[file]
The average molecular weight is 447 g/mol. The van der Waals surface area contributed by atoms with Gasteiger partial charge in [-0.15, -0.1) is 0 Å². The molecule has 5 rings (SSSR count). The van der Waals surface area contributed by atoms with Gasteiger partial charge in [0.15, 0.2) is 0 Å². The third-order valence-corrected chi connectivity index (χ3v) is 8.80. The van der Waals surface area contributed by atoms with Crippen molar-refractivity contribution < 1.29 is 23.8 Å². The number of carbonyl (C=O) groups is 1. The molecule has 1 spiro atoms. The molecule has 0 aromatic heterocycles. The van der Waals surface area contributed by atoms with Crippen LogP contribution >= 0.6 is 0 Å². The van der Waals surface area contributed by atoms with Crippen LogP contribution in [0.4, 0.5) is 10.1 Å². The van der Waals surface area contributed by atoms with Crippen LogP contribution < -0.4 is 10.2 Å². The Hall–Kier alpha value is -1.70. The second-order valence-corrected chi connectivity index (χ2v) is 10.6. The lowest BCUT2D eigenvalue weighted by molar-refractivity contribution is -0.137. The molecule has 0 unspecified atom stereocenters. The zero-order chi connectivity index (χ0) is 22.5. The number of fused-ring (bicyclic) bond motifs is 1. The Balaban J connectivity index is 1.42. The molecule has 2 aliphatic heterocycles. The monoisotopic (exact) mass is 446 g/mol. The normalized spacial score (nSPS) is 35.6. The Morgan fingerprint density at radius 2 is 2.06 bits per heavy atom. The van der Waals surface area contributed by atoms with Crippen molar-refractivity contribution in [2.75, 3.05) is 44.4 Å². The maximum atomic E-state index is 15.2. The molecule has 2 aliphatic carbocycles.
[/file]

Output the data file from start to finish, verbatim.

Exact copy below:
The average molecular weight is 447 g/mol. The van der Waals surface area contributed by atoms with Gasteiger partial charge in [-0.15, -0.1) is 0 Å². The molecule has 5 rings (SSSR count). The van der Waals surface area contributed by atoms with Gasteiger partial charge in [0.15, 0.2) is 0 Å². The third-order valence-corrected chi connectivity index (χ3v) is 8.80. The van der Waals surface area contributed by atoms with Crippen molar-refractivity contribution < 1.29 is 23.8 Å². The number of carbonyl (C=O) groups is 1. The molecule has 1 spiro atoms. The molecule has 0 aromatic heterocycles. The van der Waals surface area contributed by atoms with Crippen LogP contribution >= 0.6 is 0 Å². The van der Waals surface area contributed by atoms with Crippen LogP contribution in [0.4, 0.5) is 10.1 Å². The van der Waals surface area contributed by atoms with Crippen LogP contribution < -0.4 is 10.2 Å². The Hall–Kier alpha value is -1.70. The second-order valence-corrected chi connectivity index (χ2v) is 10.6. The lowest BCUT2D eigenvalue weighted by molar-refractivity contribution is -0.137. The molecule has 0 unspecified atom stereocenters. The zero-order chi connectivity index (χ0) is 22.5. The number of fused-ring (bicyclic) bond motifs is 1. The Balaban J connectivity index is 1.42. The molecule has 2 aliphatic heterocycles. The monoisotopic (exact) mass is 446 g/mol. The normalized spacial score (nSPS) is 35.6. The Morgan fingerprint density at radius 2 is 2.06 bits per heavy atom. The van der Waals surface area contributed by atoms with Crippen molar-refractivity contribution in [2.75, 3.05) is 44.4 Å². The maximum atomic E-state index is 15.2. The molecule has 2 aliphatic carbocycles.